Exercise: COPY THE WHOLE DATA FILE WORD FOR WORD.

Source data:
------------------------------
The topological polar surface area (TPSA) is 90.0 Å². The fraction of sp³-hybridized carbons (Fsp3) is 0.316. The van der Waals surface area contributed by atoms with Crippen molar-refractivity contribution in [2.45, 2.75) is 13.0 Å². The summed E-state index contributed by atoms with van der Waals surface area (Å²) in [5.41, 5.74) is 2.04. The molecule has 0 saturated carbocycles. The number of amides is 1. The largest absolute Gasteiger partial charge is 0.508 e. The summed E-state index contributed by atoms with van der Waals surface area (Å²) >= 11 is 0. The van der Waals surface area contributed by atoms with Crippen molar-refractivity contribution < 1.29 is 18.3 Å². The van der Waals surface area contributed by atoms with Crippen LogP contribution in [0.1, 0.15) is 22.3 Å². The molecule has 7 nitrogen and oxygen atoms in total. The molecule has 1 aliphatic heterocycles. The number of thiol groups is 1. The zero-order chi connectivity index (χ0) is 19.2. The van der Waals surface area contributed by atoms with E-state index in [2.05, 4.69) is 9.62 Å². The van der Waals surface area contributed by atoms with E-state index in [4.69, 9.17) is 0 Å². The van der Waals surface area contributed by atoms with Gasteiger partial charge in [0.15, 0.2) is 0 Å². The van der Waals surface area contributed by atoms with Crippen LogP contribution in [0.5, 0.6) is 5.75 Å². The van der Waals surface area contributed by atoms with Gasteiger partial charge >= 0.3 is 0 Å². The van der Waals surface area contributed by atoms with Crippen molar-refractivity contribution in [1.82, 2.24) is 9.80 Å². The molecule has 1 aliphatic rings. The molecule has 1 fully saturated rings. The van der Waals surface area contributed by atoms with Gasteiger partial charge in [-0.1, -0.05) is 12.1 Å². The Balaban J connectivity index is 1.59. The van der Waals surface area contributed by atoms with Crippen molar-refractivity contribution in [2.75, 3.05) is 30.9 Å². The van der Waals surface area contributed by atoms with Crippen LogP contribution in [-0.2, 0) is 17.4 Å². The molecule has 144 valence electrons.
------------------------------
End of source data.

The topological polar surface area (TPSA) is 90.0 Å². The fraction of sp³-hybridized carbons (Fsp3) is 0.316. The van der Waals surface area contributed by atoms with Crippen molar-refractivity contribution in [2.45, 2.75) is 13.0 Å². The summed E-state index contributed by atoms with van der Waals surface area (Å²) in [5.41, 5.74) is 2.04. The molecule has 0 saturated carbocycles. The number of amides is 1. The largest absolute Gasteiger partial charge is 0.508 e. The summed E-state index contributed by atoms with van der Waals surface area (Å²) >= 11 is 0. The van der Waals surface area contributed by atoms with Crippen molar-refractivity contribution < 1.29 is 18.3 Å². The van der Waals surface area contributed by atoms with Crippen LogP contribution in [0.1, 0.15) is 22.3 Å². The molecule has 7 nitrogen and oxygen atoms in total. The molecule has 1 aliphatic heterocycles. The number of thiol groups is 1. The zero-order chi connectivity index (χ0) is 19.2. The van der Waals surface area contributed by atoms with E-state index in [2.05, 4.69) is 9.62 Å². The van der Waals surface area contributed by atoms with E-state index in [4.69, 9.17) is 0 Å². The van der Waals surface area contributed by atoms with Gasteiger partial charge in [0.15, 0.2) is 0 Å². The van der Waals surface area contributed by atoms with Crippen LogP contribution in [0.5, 0.6) is 5.75 Å². The van der Waals surface area contributed by atoms with Gasteiger partial charge >= 0.3 is 0 Å². The van der Waals surface area contributed by atoms with Crippen molar-refractivity contribution in [1.82, 2.24) is 9.80 Å². The molecule has 1 aliphatic rings. The molecule has 1 fully saturated rings. The van der Waals surface area contributed by atoms with Gasteiger partial charge in [-0.1, -0.05) is 12.1 Å². The Balaban J connectivity index is 1.59. The van der Waals surface area contributed by atoms with Crippen molar-refractivity contribution in [2.75, 3.05) is 30.9 Å². The van der Waals surface area contributed by atoms with Crippen LogP contribution in [-0.2, 0) is 17.4 Å². The molecule has 144 valence electrons.